In the past I’ve written about the need to get your front foot down on time when hitting. It’s critical to ensuring you can drive through the ball, because if you’re late you end up defending against the ball instead of attacking it. Which is pretty common, especially when the pitcher can really bring it.
But there’s another phenomenon that can affect the timing on hitting. I call it “early to be late.” What that means is the hitter loads too soon, then gets “stuck” (usually on the back side) waiting before making a positive move. At which point she winds up making the positive move too late, the front foot gets down too late, and the swing is late.
Usually when the swing is late you assume the hitter started too late. If that were true the solution would be to start sooner. But in the “early to be late” situation, starting sooner will only make the problem worse.
What ends up happening is a loss of momentum that slows you down. Think about hitting a nail with a hammer. If you want to hit it hard, you start with the hammer close to nail, pull the hammer up then bring it down immediately. It all happens in one continuous motion.
Now think about what would happen if you started with the hammer in the same place, pulled it up and then paused before bringing it down. There would be a loss of power.
It all has to do with physics and Newton’s laws of motion. The purpose of the load (of the hitter or the hammer) is to break inertia. You know – a body at rest tends to remain at rest, and a body in motion tends to remain in motion. Getting the swing started requires a lot of energy to be expended just to get going. That’s basically energy that can’t be applied to the swing if you swing from a standing start. But if you load first, you can come off of that and have more energy to put into the swing.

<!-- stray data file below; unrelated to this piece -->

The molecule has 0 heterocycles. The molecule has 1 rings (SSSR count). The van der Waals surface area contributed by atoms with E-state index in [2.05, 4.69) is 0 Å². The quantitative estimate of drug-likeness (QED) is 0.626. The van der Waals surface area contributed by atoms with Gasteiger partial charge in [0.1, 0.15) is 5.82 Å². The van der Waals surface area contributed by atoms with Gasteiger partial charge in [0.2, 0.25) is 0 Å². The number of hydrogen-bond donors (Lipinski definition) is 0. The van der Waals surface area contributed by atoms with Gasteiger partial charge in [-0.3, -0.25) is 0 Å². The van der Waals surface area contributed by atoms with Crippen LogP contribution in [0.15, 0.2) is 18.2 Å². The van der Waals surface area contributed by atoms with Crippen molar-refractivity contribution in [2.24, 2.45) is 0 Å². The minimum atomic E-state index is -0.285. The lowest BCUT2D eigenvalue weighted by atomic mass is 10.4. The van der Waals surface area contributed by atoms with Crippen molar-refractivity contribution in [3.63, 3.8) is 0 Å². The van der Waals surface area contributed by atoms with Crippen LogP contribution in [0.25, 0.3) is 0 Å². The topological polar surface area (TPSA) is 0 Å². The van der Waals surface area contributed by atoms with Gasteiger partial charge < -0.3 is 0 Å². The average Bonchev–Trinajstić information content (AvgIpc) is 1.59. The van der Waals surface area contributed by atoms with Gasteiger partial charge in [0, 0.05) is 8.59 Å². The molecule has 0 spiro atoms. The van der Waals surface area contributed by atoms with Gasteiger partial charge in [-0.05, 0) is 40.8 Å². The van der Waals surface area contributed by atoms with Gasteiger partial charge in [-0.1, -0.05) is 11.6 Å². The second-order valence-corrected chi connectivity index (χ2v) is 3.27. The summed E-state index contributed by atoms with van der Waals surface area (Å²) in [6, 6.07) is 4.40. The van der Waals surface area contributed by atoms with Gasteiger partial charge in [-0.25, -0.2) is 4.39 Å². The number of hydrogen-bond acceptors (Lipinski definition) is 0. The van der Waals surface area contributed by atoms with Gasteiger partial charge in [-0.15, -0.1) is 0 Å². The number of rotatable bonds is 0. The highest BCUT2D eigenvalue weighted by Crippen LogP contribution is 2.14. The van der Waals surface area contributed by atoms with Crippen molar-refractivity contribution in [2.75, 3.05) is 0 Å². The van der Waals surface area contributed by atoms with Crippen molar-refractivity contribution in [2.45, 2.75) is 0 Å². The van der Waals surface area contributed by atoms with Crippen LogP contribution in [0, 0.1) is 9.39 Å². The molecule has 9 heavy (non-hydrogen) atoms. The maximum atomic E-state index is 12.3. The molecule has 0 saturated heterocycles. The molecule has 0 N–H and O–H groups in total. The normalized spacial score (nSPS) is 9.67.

That all requires you to be in continuous motion, however. If you load and stop, you haven’t gained anything. You’re just starting a static swing from further back. In other words you moved back, but when you stopped all the advantage you gained by loading stopped with it. Now you have to expend energy to get going again; you’re slower, and despite the fact that you started early you wind up being late.
So what’s the adjustment? It’s actually changing your timing to start a little later so you can remain in continuous motion throughout the swing. You want a smooth swing, not a herky-jerky motion with stops and starts.
Normally this is an adjustment you need to make with pitchers who are a little slower than you’re used to. If you start at the same time as you do on a faster pitcher you’ll be early and you’ll get stuck.
I’ve used the phrase “early to be late” with a number of hitters and it’s helped them to understand how to make the adjustment. If you (or one of your players) is late on slower pitchers, give it a try.